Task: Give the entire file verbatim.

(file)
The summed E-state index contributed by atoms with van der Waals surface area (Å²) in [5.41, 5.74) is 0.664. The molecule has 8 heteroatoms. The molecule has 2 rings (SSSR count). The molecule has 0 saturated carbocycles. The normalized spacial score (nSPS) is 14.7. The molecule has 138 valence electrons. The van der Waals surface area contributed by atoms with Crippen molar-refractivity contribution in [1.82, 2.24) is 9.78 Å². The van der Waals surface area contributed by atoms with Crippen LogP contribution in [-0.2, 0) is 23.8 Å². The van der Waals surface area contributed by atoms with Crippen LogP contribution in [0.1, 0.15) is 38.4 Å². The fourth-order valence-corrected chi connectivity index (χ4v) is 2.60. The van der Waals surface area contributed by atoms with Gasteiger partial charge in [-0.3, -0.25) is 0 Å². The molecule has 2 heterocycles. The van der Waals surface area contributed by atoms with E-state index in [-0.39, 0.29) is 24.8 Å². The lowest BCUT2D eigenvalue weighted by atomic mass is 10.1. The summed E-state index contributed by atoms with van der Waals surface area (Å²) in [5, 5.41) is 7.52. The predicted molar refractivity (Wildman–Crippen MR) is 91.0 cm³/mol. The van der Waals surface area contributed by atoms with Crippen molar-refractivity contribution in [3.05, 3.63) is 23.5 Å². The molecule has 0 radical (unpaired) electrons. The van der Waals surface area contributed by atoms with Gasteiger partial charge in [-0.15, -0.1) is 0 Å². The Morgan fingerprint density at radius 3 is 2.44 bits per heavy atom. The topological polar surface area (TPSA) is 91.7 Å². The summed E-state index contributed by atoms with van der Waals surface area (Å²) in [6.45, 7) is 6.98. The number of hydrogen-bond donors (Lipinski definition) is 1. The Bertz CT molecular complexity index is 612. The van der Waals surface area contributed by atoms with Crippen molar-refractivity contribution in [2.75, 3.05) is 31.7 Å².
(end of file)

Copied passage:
The summed E-state index contributed by atoms with van der Waals surface area (Å²) in [5.41, 5.74) is 0.664. The molecule has 8 heteroatoms. The molecule has 2 rings (SSSR count). The molecule has 0 saturated carbocycles. The normalized spacial score (nSPS) is 14.7. The molecule has 138 valence electrons. The van der Waals surface area contributed by atoms with Crippen molar-refractivity contribution in [1.82, 2.24) is 9.78 Å². The van der Waals surface area contributed by atoms with Crippen LogP contribution in [-0.2, 0) is 23.8 Å². The van der Waals surface area contributed by atoms with Crippen LogP contribution in [0.1, 0.15) is 38.4 Å². The fourth-order valence-corrected chi connectivity index (χ4v) is 2.60. The van der Waals surface area contributed by atoms with Gasteiger partial charge in [-0.3, -0.25) is 0 Å². The molecule has 2 heterocycles. The van der Waals surface area contributed by atoms with E-state index in [-0.39, 0.29) is 24.8 Å². The lowest BCUT2D eigenvalue weighted by atomic mass is 10.1. The summed E-state index contributed by atoms with van der Waals surface area (Å²) in [5, 5.41) is 7.52. The predicted molar refractivity (Wildman–Crippen MR) is 91.0 cm³/mol. The van der Waals surface area contributed by atoms with Crippen molar-refractivity contribution in [3.05, 3.63) is 23.5 Å². The molecule has 0 radical (unpaired) electrons. The van der Waals surface area contributed by atoms with Gasteiger partial charge in [-0.15, -0.1) is 0 Å². The Morgan fingerprint density at radius 3 is 2.44 bits per heavy atom. The topological polar surface area (TPSA) is 91.7 Å². The summed E-state index contributed by atoms with van der Waals surface area (Å²) in [6.45, 7) is 6.98. The number of hydrogen-bond donors (Lipinski definition) is 1. The Bertz CT molecular complexity index is 612. The van der Waals surface area contributed by atoms with Crippen molar-refractivity contribution in [2.75, 3.05) is 31.7 Å².